When I went looking for a great quote about feedback. I quickly noticed how few women are quoted in collections of quotes, especially those pertaining to leadership.
So then, I deliberately looked for quotes by women about feedback. Here are a few:
- “There are two things people want more than sex and money… recognition and praise.” —Mary Kay Ash, founder of Mary Kay cosmetics, which she started after being passed over for promotion by a man whom she had trained–talk about using feedback productively!
- “Everything in my environment is offering me feedback, if I will only listen.”–Sharon Weil, ChangeAbility: How Artists, Activists, and Awakeners Navigate Change
- “In fact, all of us are very susceptible to having our humiliating experiences turn to shame, especially when the person who is putting us down is someone with whom we have a valued relationship or someone whom we perceive to have more power than we do…”–Brené Brown
- “Policy was not reconsidered because the governing group had no habit of purposeful consultation.” —Barbara W. Tuchman, The March of Folly: From Troy to Vietnam
- “If you put out a new product and it doesn’t sell at all, that tells you something about what your audience does and doesn’t want. When we look at praise and criticism as information about the people giving it, we tend to get really curious about the feedback, rather than dejected or defensive.” —Tara Mohr, Playing Big: Find Your Voice, Your Mission, Your Message
- Feel the power that comes from focusing on what excites you.” —Oprah Winfrey (who needs no introduction)
Apropos of the value of negative feedback, Michele Weldon’s blogpost this week, “Your Faults are Your Gifts: 10 Leadership Lessons from ‘A Wrinkle in Time’” is a delightful as well as insightful read whether you have seen the movie or not.
I’m redoing my online course right now due to the lack of feedback—for silence in itself is feedback. I want to create a course where people are effusive in their feedback because they are thrilled by the progress it has helped them make in their careers and their lives.
All of this is to say that I value your feedback tremendously. And here is my big ask:
I am writing my next book. Help me decide what to call it.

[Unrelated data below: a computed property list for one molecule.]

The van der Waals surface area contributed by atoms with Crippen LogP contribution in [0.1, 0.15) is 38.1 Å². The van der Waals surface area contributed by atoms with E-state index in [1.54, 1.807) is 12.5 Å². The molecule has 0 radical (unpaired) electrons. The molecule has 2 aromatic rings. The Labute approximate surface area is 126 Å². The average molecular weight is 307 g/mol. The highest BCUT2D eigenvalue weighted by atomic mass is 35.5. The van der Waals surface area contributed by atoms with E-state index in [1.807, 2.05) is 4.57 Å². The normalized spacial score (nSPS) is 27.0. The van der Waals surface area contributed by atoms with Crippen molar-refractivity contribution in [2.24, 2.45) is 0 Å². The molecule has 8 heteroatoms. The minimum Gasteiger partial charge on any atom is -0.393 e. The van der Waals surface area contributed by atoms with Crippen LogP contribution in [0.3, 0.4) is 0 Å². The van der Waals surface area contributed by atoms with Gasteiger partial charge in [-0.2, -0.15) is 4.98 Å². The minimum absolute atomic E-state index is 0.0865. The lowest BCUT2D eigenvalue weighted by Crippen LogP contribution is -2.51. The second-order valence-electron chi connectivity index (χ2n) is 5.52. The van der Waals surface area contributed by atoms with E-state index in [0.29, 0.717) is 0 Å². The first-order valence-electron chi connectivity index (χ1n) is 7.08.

My call to action in my last book, No Excuses: 9 Ways Women Can Change How We Think About Power—the one that spawned the program that became Take The Lead—is for women to redefine and embrace power. I provided the 9 Leadership Power Tools to help them do it. Because you cannot be an effective leader unless you are willing to use power.
When the #metoo and Time’s Up movements roared onto the scene, it put wind under our wings to achieve a mission that many people had said was impossible. (A good example of why one should listen to feedback, but don’t take it if your gut tells you it’s wrong. I knew in my bones that this was the time, long before women started raising their voices to say “no more” and running for office in record numbers.)
My call to action today is for women to use their phenomenal power with big, no, even bigger than that, intentions, and boom! we’ll achieve that elusive gender parity by 2025. Of course, I’m creating 9 additional Power Tools because I believe in giving actionable tips and skills, not just talk.
So help me out. What would you call this book if it were yours? What would make it leap from the shelf and cause you to say, “I need this book!”
Big Intentions: 9 NEW Ways Women Can Act on Their Power TO Find Parity, Prosperity, Confidence, and Joy
Big Intentions: 9 NEW Leadership Power Tools for Women to Lead Large, Reach Parity, Close the Pay Gap, and Love It All
Sex, Power, Equality: Why Everyone Wins When Women Take the Lead
Sex, Power, and Parity: Turning #metoo into Your Power to Lead
Bold: The Bigger Intentions Toolkit for Women
Do any of these reach out and grab you? Which do you like best? Any you actively dislike? Put your thoughts into the comments. And thanks in advance for the feedback!
P.S. to be fair, here are quotes from men whose wisdom I admire too:
- “Not everything that is faced can be changed; but nothing can be changed until it is faced.”— James Baldwin
- “Excellent firms don’t believe in excellence – only in constant improvement and constant change.” — Tom Peters
- “True intuitive expertise is learned from prolonged experience with good feedback on mistakes.” — Daniel Kahneman
- “I think it’s very important to have a feedback loop, where you’re constantly thinking about what you’ve done and how you could be doing it better.” — Elon Musk
- “Feedback is the breakfast of champions.” — Ken Blanchard
P.P.S. Your feedback, please. Leave comments here. I promise I will use them. I want to be both a champion and a champion for women.
GLORIA FELDT is the New York Times bestselling author of several books including No Excuses: 9 Ways Women Can Change How We Think About Power, a sought-after speaker and frequent contributor to major news outlets, and the Co-Founder and President of Take The Lead. People has called her “the voice of experience,” and among the many honors she has been given, Vanity Fair called her one of America’s “Top 200 Women Legends, Leaders, and Trailblazers,” and Glamour chose her as a “Woman of the Year.”
As co-founder and president of Take The Lead, a leading women’s leadership nonprofit, her mission is to achieve gender parity by 2025 through innovative training programs, workshops, a groundbreaking 50 Women Can Change The World immersive, online courses, a free weekly newsletter, and events including a monthly Virtual Happy Hour program and a Take The Lead Day symposium that reached over 400,000 women globally in 2017.